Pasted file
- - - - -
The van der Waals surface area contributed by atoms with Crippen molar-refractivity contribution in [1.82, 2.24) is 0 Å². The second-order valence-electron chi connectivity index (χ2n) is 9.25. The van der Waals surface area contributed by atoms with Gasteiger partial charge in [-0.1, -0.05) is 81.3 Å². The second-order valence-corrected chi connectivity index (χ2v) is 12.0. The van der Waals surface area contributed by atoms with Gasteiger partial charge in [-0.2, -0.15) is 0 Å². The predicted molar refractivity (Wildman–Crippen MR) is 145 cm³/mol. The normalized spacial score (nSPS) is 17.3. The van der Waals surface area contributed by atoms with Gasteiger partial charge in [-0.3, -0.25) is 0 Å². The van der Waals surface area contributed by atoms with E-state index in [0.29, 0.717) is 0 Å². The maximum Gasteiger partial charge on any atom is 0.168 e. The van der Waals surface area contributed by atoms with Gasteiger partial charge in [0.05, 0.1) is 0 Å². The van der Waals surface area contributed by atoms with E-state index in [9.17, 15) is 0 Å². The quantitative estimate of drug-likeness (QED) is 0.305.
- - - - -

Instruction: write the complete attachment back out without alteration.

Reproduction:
The van der Waals surface area contributed by atoms with Crippen molar-refractivity contribution in [1.82, 2.24) is 0 Å². The second-order valence-electron chi connectivity index (χ2n) is 9.25. The van der Waals surface area contributed by atoms with Gasteiger partial charge in [-0.1, -0.05) is 81.3 Å². The second-order valence-corrected chi connectivity index (χ2v) is 12.0. The van der Waals surface area contributed by atoms with Gasteiger partial charge in [-0.2, -0.15) is 0 Å². The predicted molar refractivity (Wildman–Crippen MR) is 145 cm³/mol. The normalized spacial score (nSPS) is 17.3. The van der Waals surface area contributed by atoms with Gasteiger partial charge in [-0.3, -0.25) is 0 Å². The van der Waals surface area contributed by atoms with E-state index in [0.29, 0.717) is 0 Å². The maximum Gasteiger partial charge on any atom is 0.168 e. The van der Waals surface area contributed by atoms with Gasteiger partial charge in [0.05, 0.1) is 0 Å². The van der Waals surface area contributed by atoms with E-state index in [9.17, 15) is 0 Å². The quantitative estimate of drug-likeness (QED) is 0.305.